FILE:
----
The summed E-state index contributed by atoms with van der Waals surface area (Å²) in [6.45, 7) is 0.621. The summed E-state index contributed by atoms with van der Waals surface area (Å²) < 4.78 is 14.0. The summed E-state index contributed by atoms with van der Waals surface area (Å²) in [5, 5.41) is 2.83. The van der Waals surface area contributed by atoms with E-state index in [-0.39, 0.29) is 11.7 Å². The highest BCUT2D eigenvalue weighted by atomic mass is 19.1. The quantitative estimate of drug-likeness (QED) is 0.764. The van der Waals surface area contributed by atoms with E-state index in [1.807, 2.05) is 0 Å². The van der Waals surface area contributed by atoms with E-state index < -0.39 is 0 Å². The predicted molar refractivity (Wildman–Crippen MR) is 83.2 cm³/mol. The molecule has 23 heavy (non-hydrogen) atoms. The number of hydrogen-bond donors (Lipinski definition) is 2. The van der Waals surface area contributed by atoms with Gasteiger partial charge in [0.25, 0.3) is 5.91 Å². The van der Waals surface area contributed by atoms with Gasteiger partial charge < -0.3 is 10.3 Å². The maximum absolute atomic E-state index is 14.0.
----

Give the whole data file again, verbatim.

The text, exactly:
The summed E-state index contributed by atoms with van der Waals surface area (Å²) in [6.45, 7) is 0.621. The summed E-state index contributed by atoms with van der Waals surface area (Å²) < 4.78 is 14.0. The summed E-state index contributed by atoms with van der Waals surface area (Å²) in [5, 5.41) is 2.83. The van der Waals surface area contributed by atoms with E-state index in [-0.39, 0.29) is 11.7 Å². The highest BCUT2D eigenvalue weighted by atomic mass is 19.1. The quantitative estimate of drug-likeness (QED) is 0.764. The van der Waals surface area contributed by atoms with E-state index in [1.807, 2.05) is 0 Å². The van der Waals surface area contributed by atoms with E-state index < -0.39 is 0 Å². The predicted molar refractivity (Wildman–Crippen MR) is 83.2 cm³/mol. The molecule has 23 heavy (non-hydrogen) atoms. The number of hydrogen-bond donors (Lipinski definition) is 2. The van der Waals surface area contributed by atoms with Gasteiger partial charge in [0.25, 0.3) is 5.91 Å². The van der Waals surface area contributed by atoms with Gasteiger partial charge < -0.3 is 10.3 Å². The maximum absolute atomic E-state index is 14.0.